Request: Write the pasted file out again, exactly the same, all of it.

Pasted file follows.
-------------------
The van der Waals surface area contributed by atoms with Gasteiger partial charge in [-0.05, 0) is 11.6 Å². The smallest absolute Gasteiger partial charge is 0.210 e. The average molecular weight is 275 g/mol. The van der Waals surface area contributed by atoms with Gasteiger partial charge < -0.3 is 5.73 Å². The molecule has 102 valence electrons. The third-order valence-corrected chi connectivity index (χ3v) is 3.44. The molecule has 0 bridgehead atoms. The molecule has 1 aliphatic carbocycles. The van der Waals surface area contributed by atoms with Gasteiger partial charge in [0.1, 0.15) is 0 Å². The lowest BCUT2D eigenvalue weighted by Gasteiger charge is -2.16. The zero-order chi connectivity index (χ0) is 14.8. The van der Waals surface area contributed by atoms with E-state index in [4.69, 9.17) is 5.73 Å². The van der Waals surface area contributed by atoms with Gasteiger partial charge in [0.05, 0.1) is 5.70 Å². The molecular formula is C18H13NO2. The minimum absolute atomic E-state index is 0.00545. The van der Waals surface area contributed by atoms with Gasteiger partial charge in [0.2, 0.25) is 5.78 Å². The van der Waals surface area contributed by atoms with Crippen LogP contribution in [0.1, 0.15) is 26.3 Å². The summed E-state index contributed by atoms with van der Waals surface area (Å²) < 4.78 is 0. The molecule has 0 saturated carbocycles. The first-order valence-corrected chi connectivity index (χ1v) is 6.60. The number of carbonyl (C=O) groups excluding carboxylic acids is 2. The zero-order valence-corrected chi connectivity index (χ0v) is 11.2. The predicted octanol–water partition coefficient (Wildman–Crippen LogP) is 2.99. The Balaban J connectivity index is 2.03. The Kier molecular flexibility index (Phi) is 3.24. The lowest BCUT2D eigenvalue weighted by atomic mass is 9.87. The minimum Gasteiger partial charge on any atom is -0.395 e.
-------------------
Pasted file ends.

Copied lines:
The van der Waals surface area contributed by atoms with Gasteiger partial charge in [-0.05, 0) is 11.6 Å². The smallest absolute Gasteiger partial charge is 0.210 e. The average molecular weight is 275 g/mol. The van der Waals surface area contributed by atoms with Gasteiger partial charge < -0.3 is 5.73 Å². The molecule has 102 valence electrons. The third-order valence-corrected chi connectivity index (χ3v) is 3.44. The molecule has 0 bridgehead atoms. The molecule has 1 aliphatic carbocycles. The van der Waals surface area contributed by atoms with Gasteiger partial charge in [0.1, 0.15) is 0 Å². The lowest BCUT2D eigenvalue weighted by Gasteiger charge is -2.16. The zero-order chi connectivity index (χ0) is 14.8. The van der Waals surface area contributed by atoms with E-state index in [4.69, 9.17) is 5.73 Å². The van der Waals surface area contributed by atoms with Gasteiger partial charge in [0.05, 0.1) is 5.70 Å². The molecular formula is C18H13NO2. The minimum absolute atomic E-state index is 0.00545. The van der Waals surface area contributed by atoms with Gasteiger partial charge in [0.2, 0.25) is 5.78 Å². The van der Waals surface area contributed by atoms with Crippen LogP contribution in [0.1, 0.15) is 26.3 Å². The summed E-state index contributed by atoms with van der Waals surface area (Å²) < 4.78 is 0. The molecule has 0 saturated carbocycles. The first-order valence-corrected chi connectivity index (χ1v) is 6.60. The number of carbonyl (C=O) groups excluding carboxylic acids is 2. The zero-order valence-corrected chi connectivity index (χ0v) is 11.2. The predicted octanol–water partition coefficient (Wildman–Crippen LogP) is 2.99. The Balaban J connectivity index is 2.03. The Kier molecular flexibility index (Phi) is 3.24. The lowest BCUT2D eigenvalue weighted by atomic mass is 9.87. The minimum Gasteiger partial charge on any atom is -0.395 e.